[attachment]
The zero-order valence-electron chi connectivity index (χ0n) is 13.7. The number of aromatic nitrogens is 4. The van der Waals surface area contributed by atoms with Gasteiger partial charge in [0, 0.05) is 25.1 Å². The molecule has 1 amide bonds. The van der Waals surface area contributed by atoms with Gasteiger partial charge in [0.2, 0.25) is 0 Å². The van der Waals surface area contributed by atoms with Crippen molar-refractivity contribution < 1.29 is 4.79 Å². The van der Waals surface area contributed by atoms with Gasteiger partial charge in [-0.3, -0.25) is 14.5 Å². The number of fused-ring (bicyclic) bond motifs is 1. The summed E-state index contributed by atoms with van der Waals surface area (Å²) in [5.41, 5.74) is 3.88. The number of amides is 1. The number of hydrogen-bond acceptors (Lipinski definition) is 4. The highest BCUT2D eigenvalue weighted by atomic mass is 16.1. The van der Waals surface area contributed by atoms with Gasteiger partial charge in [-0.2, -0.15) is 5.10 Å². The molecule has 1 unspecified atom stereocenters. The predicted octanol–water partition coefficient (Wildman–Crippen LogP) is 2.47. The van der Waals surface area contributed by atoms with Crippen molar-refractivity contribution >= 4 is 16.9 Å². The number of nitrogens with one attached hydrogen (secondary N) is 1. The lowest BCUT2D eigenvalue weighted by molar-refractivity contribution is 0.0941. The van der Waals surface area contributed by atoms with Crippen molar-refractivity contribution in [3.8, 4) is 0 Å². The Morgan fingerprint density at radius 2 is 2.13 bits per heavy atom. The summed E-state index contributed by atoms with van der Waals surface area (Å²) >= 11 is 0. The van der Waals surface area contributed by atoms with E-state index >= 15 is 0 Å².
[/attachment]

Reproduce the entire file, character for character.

The zero-order valence-electron chi connectivity index (χ0n) is 13.7. The number of aromatic nitrogens is 4. The van der Waals surface area contributed by atoms with Gasteiger partial charge in [0, 0.05) is 25.1 Å². The molecule has 1 amide bonds. The van der Waals surface area contributed by atoms with Gasteiger partial charge in [0.2, 0.25) is 0 Å². The van der Waals surface area contributed by atoms with Crippen molar-refractivity contribution < 1.29 is 4.79 Å². The van der Waals surface area contributed by atoms with Gasteiger partial charge in [-0.3, -0.25) is 14.5 Å². The number of fused-ring (bicyclic) bond motifs is 1. The summed E-state index contributed by atoms with van der Waals surface area (Å²) in [5.41, 5.74) is 3.88. The number of amides is 1. The number of hydrogen-bond acceptors (Lipinski definition) is 4. The highest BCUT2D eigenvalue weighted by atomic mass is 16.1. The van der Waals surface area contributed by atoms with Gasteiger partial charge in [-0.2, -0.15) is 5.10 Å². The molecule has 1 unspecified atom stereocenters. The predicted octanol–water partition coefficient (Wildman–Crippen LogP) is 2.47. The van der Waals surface area contributed by atoms with Crippen molar-refractivity contribution >= 4 is 16.9 Å². The number of nitrogens with one attached hydrogen (secondary N) is 1. The lowest BCUT2D eigenvalue weighted by molar-refractivity contribution is 0.0941. The van der Waals surface area contributed by atoms with Crippen molar-refractivity contribution in [3.8, 4) is 0 Å². The Morgan fingerprint density at radius 2 is 2.13 bits per heavy atom. The summed E-state index contributed by atoms with van der Waals surface area (Å²) >= 11 is 0. The van der Waals surface area contributed by atoms with E-state index >= 15 is 0 Å².